Star Trek looks good at 50. Society doesn’t.

I saw a blog post earlier today regarding Star Trek. The core point it made was that Star Trek assumed a post-scarcity world in some respects, while not in others, and that there truly isn’t such a thing as a post-scarcity world possible. The example used was the concept of the Neutral Zone, and that space could be owned in a world where famine was a thing of the past because of replicators.

I don’t think it’s hypocritical to assume that there would still be a need for rules in a society where everybody is fed and housed and actively contributing to society. Gene Roddenberry most definitely modeled the Star Trek universe as one where communism was successful and worked out as Karl Marx envisioned. It’s amongst the things that makes the optimism of Star Trek attractive. However, the concept of ‘ownership’ is still very much alive and well. It’s not “everybody’s uniform”, it’s “Picard’s uniform”. It’s not ‘everybody’s starship’, it’s the Federation Starship Enterprise. Possession hasn’t gone away.

However, Star Trek only works because it operates under the assumption that man is basically good. The series generally reflects this. However, “The needs of the many outweigh the needs of the few” is noble when involving self-sacrifice, but easily leads to tyranny of the majority at a societal level.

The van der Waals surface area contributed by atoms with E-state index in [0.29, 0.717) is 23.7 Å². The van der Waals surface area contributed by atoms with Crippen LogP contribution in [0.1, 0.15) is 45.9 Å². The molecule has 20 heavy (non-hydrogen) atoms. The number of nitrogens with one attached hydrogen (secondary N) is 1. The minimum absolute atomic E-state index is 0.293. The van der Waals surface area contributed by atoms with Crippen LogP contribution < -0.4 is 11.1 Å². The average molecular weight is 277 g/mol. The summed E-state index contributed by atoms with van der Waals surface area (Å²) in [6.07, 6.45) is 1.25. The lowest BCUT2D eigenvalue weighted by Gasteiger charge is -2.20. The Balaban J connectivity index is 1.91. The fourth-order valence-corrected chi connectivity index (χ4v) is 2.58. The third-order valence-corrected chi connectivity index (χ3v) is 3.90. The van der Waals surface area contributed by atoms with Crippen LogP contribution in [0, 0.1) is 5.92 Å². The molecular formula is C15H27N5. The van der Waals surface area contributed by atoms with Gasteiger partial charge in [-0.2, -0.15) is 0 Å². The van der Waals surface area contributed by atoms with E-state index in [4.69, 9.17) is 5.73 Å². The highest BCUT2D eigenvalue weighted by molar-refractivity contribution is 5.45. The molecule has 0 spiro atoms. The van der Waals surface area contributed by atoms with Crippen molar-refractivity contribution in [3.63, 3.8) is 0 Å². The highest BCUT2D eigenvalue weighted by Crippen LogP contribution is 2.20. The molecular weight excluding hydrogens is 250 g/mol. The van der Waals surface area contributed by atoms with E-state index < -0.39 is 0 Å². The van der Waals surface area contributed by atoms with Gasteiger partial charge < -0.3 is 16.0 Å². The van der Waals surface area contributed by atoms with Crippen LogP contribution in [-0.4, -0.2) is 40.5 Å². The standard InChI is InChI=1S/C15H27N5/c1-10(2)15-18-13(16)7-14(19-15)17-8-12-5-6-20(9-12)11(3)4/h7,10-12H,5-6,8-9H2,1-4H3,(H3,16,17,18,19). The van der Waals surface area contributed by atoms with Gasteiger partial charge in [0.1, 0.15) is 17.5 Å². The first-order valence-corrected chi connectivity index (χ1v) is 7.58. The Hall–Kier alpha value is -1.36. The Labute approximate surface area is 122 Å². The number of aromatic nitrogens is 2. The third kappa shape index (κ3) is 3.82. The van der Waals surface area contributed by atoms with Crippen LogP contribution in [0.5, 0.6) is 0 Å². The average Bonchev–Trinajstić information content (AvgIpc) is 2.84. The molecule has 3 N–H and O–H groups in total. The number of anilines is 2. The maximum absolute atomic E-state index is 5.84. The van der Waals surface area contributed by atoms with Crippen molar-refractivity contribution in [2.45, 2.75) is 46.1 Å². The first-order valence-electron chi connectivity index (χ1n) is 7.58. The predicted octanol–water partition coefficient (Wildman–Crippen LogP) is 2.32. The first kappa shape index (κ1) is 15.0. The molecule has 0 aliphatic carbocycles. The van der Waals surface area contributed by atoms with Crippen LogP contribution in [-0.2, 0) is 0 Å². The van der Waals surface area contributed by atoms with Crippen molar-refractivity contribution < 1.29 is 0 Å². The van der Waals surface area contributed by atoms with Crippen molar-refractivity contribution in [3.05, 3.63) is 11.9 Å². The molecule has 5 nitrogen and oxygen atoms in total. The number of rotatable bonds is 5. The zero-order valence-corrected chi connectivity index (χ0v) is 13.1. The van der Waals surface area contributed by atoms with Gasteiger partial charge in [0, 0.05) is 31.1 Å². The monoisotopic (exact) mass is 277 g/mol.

There were plenty of assumptions about how things would go in a post-scarcity society in Star Trek, and yes, it’s a near-utopian place where there is little want. However, there is another depiction of a post-scarcity society where everyone is taken care of: Wall-E.

Life aboard the Axiom is a life-long vacation, filled with swimming pools and virtual golf and smoothie cups and screens plastered in ads – and they didn’t even have holodecks! Side note: the least believable thing about The Next Generation was that fifteen year old Wesley Crusher had access to a holodeck and used them for scientific simulations…I’ve got some lovely beachfront property in Siberia┬áto sell you.

What stopped the Enterprise from being the Axiom? What stops people from being endless consumers and causes them to desire to contribute and achieve the level of excellence they demonstrate? Because the way the world is right now, there is nothing to demonstrate to me that the level of self-determination evident in the Star Trek universe is any more fictitious than warp drive, inertial dampeners, or transporters.

And after my years of providing tech support, I believe that I’ll see warp drive long before I’ll see a society with an internal drive to better itself.

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